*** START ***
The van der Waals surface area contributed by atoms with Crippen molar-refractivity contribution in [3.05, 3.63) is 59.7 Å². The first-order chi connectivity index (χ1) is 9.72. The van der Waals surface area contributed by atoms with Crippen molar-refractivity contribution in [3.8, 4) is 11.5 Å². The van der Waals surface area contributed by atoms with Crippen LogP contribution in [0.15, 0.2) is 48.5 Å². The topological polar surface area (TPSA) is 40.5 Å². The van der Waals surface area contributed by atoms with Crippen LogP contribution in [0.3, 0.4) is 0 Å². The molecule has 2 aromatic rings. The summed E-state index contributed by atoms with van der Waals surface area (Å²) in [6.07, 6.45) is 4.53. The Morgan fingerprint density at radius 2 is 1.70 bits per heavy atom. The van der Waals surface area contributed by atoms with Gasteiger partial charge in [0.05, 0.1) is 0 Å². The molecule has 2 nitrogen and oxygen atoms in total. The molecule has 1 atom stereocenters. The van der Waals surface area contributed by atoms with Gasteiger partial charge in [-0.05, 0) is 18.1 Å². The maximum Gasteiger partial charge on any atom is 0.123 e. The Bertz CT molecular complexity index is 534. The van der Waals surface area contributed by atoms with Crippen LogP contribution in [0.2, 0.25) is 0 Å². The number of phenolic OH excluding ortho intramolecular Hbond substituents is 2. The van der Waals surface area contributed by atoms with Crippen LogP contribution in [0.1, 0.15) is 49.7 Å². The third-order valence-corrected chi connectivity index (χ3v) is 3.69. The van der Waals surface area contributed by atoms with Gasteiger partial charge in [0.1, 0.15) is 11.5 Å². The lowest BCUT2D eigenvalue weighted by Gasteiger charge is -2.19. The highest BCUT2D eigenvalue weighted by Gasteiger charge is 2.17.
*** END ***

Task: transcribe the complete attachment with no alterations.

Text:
The van der Waals surface area contributed by atoms with Crippen molar-refractivity contribution in [3.05, 3.63) is 59.7 Å². The first-order chi connectivity index (χ1) is 9.72. The van der Waals surface area contributed by atoms with Crippen molar-refractivity contribution in [3.8, 4) is 11.5 Å². The van der Waals surface area contributed by atoms with Crippen LogP contribution in [0.15, 0.2) is 48.5 Å². The topological polar surface area (TPSA) is 40.5 Å². The van der Waals surface area contributed by atoms with Crippen LogP contribution in [0.3, 0.4) is 0 Å². The molecule has 2 aromatic rings. The summed E-state index contributed by atoms with van der Waals surface area (Å²) in [6.07, 6.45) is 4.53. The Morgan fingerprint density at radius 2 is 1.70 bits per heavy atom. The van der Waals surface area contributed by atoms with Gasteiger partial charge in [0.05, 0.1) is 0 Å². The molecule has 2 nitrogen and oxygen atoms in total. The molecule has 1 atom stereocenters. The van der Waals surface area contributed by atoms with Gasteiger partial charge in [-0.05, 0) is 18.1 Å². The maximum Gasteiger partial charge on any atom is 0.123 e. The Bertz CT molecular complexity index is 534. The van der Waals surface area contributed by atoms with Crippen LogP contribution in [0.2, 0.25) is 0 Å². The number of phenolic OH excluding ortho intramolecular Hbond substituents is 2. The van der Waals surface area contributed by atoms with Crippen LogP contribution in [0.1, 0.15) is 49.7 Å². The third-order valence-corrected chi connectivity index (χ3v) is 3.69. The van der Waals surface area contributed by atoms with Gasteiger partial charge in [0.1, 0.15) is 11.5 Å². The lowest BCUT2D eigenvalue weighted by Gasteiger charge is -2.19. The highest BCUT2D eigenvalue weighted by Gasteiger charge is 2.17.